POMED Notes: Senate Armed Services Committee Hearing on Syria
On Wednesday, the Senate Armed Services Committee held a hearing to discuss the Syrian crisis. The Committee Chairman Carl Levin (D-MI) and Ranking Member John McCain (R-AZ) gave opening statements. Secretary of Defense Leon Panetta and Chairman of the Joint Chiefs of Staff Martin Dempsey were the witnesses.
For the full text of the hearing notes, continue reading below, or click here for the PDF
Carl Levin, who described Bashar Al Assad’s actions as “crimes against humanity,” gave an overview of the situation to date, including the Russia/China veto of the U.N. resolution and the Friends of Syria meeting in Tunis. He said that in order to attempt an international consensus, several questions must be addressed. Levin raised concern about the capabilities and objectives of the opposition, which has yet to form a single political party to serve as its voice. He also said military options cannot be ignored, and it is important to discuss possible actions that could be taken and which actors would be the leads in carrying those actions out.
John McCain expressed frustration with the ongoing violence in Syria, and urged that the U.S. take stronger action against Assad. “Providing military assistance to the Free Syrian Army and other opposition groups is necessary, but at this late hour, that alone will not be sufficient to stop the slaughter and save innocent lives. The only realistic way to do so is with foreign airpower,” he said, which would continue to support the opposition. He also believes that Assad is fully capable of thinking he can wipe out the entire opposition through violence and remain in power. Military intervention would change this belief, McCain argued, force Assad to give up power without further bloodshed, and give Syrians an opportunity to move into a peaceful democratic transition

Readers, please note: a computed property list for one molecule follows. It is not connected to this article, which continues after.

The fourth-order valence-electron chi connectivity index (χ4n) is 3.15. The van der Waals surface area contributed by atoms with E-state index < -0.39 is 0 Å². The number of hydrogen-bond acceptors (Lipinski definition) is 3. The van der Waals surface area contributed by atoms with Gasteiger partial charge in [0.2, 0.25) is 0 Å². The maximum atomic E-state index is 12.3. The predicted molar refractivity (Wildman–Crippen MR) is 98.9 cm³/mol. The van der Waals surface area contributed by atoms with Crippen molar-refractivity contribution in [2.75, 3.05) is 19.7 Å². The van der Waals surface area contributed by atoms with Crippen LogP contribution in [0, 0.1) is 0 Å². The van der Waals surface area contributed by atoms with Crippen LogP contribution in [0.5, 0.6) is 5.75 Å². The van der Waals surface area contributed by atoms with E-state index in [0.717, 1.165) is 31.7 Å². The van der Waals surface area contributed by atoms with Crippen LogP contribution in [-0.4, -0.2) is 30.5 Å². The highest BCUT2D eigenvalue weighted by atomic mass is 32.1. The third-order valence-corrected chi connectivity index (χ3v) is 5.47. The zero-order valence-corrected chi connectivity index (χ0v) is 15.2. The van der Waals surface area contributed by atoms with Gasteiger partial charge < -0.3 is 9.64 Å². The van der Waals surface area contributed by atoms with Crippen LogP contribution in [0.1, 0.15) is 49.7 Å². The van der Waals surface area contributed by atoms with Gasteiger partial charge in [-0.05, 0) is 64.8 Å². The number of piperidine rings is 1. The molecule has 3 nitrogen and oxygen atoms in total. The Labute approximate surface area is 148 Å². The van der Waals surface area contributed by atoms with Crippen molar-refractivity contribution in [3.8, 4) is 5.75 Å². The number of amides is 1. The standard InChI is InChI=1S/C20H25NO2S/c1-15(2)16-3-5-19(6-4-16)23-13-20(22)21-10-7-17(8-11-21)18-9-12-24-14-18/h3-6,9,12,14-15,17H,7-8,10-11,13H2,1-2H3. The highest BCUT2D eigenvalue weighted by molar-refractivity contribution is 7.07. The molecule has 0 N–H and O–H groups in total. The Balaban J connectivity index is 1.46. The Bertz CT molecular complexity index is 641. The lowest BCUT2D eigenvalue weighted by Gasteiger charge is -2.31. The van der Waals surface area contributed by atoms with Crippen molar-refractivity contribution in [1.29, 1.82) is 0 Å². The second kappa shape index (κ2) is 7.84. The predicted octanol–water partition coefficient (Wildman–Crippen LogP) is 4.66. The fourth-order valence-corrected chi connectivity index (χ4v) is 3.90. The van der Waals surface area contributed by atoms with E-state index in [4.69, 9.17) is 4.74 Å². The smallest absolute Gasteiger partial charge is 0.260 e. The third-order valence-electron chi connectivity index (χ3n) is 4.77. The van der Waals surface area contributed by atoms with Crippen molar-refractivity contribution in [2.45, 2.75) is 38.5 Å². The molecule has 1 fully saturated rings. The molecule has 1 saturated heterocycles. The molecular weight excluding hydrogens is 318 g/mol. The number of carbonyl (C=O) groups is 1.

Leon Panetta gave three fundamental principles of the U.S. administration that have been considered during the Arab Spring: it opposes the use of violence and repression by regimes against their own people, it has supported the exercise of universal human rights, and it has supported political and economic reforms that can meet the aspirations of ordinary people in the region. He then said that because with the U.N. General Assembly’s support of the Arab League’s transition plan, there are four tracks to turn consensus into action: working to increase diplomatic and political isolation of the Assad regime, providing emergency humanitarian assistance to the Syrian people, working with Friends of Syria and other groups to encourage opposition to unify and lay a groundwork for a peaceful transition to democracy, and reviewing all possible additional steps that can be taken with international partners to support efforts and protect the Syrian people, end the violence, and ensure regional stability including military options. Lastly, Panetta said that given the lessons the administration learned in Libya, there are several things it must do: build multi-lateral, international consensus for any action taken, maintain clear regional support from Arab world, make substantial U.S. contributions to the international effort, require a clear legal basis for actions that are taken, and keep all options on the table but recognize that there are limitations of military force especially with U.S. boots on the ground.